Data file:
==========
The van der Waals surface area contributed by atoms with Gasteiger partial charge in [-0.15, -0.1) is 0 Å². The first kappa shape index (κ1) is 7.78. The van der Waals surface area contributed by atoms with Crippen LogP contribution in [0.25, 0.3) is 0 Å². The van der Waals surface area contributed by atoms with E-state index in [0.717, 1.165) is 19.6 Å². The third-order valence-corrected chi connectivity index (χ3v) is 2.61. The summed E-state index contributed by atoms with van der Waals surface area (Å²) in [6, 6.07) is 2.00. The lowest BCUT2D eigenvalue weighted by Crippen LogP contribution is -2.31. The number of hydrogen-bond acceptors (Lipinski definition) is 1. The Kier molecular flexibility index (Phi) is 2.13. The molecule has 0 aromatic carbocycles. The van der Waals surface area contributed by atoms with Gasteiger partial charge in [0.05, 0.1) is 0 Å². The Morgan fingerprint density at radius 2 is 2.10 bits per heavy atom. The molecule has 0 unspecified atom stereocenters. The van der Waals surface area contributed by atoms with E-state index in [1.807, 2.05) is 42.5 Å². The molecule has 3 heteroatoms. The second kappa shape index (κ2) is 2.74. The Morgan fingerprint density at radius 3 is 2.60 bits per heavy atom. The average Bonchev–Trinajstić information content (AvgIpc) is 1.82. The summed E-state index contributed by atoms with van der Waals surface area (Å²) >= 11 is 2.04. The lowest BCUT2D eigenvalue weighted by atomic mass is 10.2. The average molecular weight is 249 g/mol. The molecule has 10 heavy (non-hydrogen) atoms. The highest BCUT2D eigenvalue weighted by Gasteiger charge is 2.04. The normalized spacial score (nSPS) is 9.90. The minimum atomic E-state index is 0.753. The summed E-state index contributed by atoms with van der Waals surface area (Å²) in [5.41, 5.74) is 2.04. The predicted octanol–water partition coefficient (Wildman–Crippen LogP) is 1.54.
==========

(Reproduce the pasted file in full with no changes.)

The van der Waals surface area contributed by atoms with Gasteiger partial charge in [-0.15, -0.1) is 0 Å². The first kappa shape index (κ1) is 7.78. The van der Waals surface area contributed by atoms with Crippen LogP contribution in [0.25, 0.3) is 0 Å². The van der Waals surface area contributed by atoms with E-state index in [0.717, 1.165) is 19.6 Å². The third-order valence-corrected chi connectivity index (χ3v) is 2.61. The summed E-state index contributed by atoms with van der Waals surface area (Å²) in [6, 6.07) is 2.00. The lowest BCUT2D eigenvalue weighted by Crippen LogP contribution is -2.31. The number of hydrogen-bond acceptors (Lipinski definition) is 1. The Kier molecular flexibility index (Phi) is 2.13. The molecule has 0 aromatic carbocycles. The van der Waals surface area contributed by atoms with Gasteiger partial charge in [0.05, 0.1) is 0 Å². The Morgan fingerprint density at radius 2 is 2.10 bits per heavy atom. The molecule has 0 unspecified atom stereocenters. The van der Waals surface area contributed by atoms with E-state index in [1.807, 2.05) is 42.5 Å². The molecule has 3 heteroatoms. The second kappa shape index (κ2) is 2.74. The Morgan fingerprint density at radius 3 is 2.60 bits per heavy atom. The average Bonchev–Trinajstić information content (AvgIpc) is 1.82. The summed E-state index contributed by atoms with van der Waals surface area (Å²) >= 11 is 2.04. The lowest BCUT2D eigenvalue weighted by atomic mass is 10.2. The average molecular weight is 249 g/mol. The molecule has 10 heavy (non-hydrogen) atoms. The highest BCUT2D eigenvalue weighted by Gasteiger charge is 2.04. The normalized spacial score (nSPS) is 9.90. The minimum atomic E-state index is 0.753. The summed E-state index contributed by atoms with van der Waals surface area (Å²) in [5.41, 5.74) is 2.04. The predicted octanol–water partition coefficient (Wildman–Crippen LogP) is 1.54.